Once this clarity of purpose is communicated through changes in sales, it becomes necessary to get the second level. It is best at this stage to use existing resources within the firm and enable them to drive change on two areas eliminate waste and improve visibility.  Create groups to improve the operations, ask them to identify and drive changes where they feel empowered. Next involve people in information, communication and advocacy changes. Ask the employees to suggest changes to website, the sales and marketing collaterals that work best and ask them to drive these improvements.  Their buy-in is absolutely essential to drive the second-order change. Now that we have a broad based team that believes in the new vision, we need to build a sense of urgency so that the change that has been demonstrated can be capitalized upon.  Once this happens, creative inputs on products, offering and markets start to pour in. It also gives everyone a chance to delve deeper into the core offering to examine possible extensions. This helps build the roadmap for the company as to which markets and products they need to be in. Once we have the top and second level of leadership involved in this exercise, they believe in the new vision and positioning, especially since it is their aspiration that has been translated into the firm’s vision and strategy.

Once there is trust, comfort and belief in the vision and need for change, it becomes easier to begin small structural changes within the organization. The structure needs to align the capabilities within the organization to the new goals and strategies. Given today’s environment, no team or division can work in silos. Hence it becomes imperative that we put in place review mechanisms that will facilitate cross functional work. Implementing measures and balanced scorecards that help break silos should be thoughtfully designed and implemented. Training and reviewing team members to drive this, building their capabilities and motivating them becomes essential.  Working as teams and leveraging off each other needs to become a habit, a new way of working. Once success can be shown in a couple of inter-functional initiatives, a broad base of employees becomes adept at adopting such structures across the entire organization. Making change happen in other functions and departments new becomes a lot easier. Hence managing transformation in stages with the right vision, by building the right capabilities, help build the foundation for a large business transformation.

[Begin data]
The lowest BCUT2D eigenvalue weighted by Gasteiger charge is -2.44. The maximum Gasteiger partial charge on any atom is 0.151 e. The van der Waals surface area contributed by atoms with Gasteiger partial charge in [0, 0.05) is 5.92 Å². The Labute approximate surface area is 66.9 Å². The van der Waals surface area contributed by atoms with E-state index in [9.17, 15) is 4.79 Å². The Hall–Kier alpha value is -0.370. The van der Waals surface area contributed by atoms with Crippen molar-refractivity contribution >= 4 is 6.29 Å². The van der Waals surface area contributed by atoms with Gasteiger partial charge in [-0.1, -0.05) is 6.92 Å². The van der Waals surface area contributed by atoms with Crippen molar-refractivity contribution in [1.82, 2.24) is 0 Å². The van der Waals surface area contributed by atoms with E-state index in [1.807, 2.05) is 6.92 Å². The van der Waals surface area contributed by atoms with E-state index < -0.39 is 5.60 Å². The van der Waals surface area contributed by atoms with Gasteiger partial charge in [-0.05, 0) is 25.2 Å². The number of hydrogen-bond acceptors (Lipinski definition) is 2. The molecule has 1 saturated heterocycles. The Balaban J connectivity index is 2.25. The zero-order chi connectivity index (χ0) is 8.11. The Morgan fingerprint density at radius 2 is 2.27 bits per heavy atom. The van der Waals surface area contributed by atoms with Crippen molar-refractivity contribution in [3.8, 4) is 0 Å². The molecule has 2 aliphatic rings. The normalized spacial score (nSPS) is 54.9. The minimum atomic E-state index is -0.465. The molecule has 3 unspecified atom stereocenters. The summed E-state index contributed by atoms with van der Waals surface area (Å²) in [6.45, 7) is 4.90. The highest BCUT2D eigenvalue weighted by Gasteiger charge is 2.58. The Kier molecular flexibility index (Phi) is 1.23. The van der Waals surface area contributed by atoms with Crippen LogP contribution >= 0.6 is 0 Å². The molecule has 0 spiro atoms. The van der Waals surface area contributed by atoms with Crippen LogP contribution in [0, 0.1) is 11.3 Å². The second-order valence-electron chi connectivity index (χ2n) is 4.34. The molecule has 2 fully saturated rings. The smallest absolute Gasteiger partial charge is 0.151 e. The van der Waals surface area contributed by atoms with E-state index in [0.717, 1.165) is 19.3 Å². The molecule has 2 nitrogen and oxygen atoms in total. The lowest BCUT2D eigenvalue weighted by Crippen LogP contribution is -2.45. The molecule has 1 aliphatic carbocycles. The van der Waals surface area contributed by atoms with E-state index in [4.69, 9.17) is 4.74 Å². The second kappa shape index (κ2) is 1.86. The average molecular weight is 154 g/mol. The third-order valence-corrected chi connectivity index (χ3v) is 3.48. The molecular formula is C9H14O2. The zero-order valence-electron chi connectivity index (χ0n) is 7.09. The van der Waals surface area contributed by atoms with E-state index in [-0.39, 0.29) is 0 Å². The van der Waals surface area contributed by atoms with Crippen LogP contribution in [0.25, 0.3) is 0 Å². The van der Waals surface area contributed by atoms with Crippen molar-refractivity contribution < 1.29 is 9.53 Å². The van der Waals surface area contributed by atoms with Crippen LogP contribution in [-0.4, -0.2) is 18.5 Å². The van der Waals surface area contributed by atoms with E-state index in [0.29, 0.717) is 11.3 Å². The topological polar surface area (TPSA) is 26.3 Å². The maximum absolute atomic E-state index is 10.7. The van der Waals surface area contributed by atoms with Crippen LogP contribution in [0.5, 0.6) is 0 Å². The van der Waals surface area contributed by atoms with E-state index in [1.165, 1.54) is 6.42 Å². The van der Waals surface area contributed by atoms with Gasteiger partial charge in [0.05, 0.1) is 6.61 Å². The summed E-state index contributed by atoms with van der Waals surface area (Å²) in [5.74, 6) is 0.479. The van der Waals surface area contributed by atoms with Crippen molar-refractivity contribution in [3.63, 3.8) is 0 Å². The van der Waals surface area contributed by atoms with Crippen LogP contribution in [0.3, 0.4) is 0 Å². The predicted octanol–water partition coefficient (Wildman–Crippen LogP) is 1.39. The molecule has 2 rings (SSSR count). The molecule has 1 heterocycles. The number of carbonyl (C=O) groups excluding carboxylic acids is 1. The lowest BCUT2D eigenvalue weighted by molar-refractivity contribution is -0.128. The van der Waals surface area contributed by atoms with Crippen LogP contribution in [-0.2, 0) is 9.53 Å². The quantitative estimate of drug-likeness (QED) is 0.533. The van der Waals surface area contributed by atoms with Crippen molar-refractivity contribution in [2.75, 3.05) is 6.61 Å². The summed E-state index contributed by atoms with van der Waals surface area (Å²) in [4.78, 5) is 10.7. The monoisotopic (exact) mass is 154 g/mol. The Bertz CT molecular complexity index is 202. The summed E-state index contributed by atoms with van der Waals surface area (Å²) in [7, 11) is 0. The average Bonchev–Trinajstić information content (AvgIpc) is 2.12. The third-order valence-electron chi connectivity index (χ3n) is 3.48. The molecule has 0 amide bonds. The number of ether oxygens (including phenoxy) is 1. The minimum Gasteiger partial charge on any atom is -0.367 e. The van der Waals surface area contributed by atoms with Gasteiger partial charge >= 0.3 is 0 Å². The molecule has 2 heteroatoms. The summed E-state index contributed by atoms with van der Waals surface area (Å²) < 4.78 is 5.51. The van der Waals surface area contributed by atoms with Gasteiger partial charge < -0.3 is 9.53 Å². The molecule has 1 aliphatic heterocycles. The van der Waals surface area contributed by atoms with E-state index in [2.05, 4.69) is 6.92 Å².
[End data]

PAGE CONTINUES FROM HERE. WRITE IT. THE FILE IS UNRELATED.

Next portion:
– R M Sanjay

Making your sales effective!!!

Many a times, the sales of a firm  starts off from the founder’s personal contacts and then expands into newer territories. As firms grow and expand, there is  need to diversify and derisk customer base, both in terms of revenue from a particular segment and percentage of contribution from a the top few customers. However, most companies find this desired state alluding, for many reasons. Sales structure, team reporting, carving of markets and sales measurements are the major roadblocks that hold back the company’s sales achievement. Many firms do not get the required ROI despite hiring more direct sales people, training them, and arming them with heavy technology & gadgets.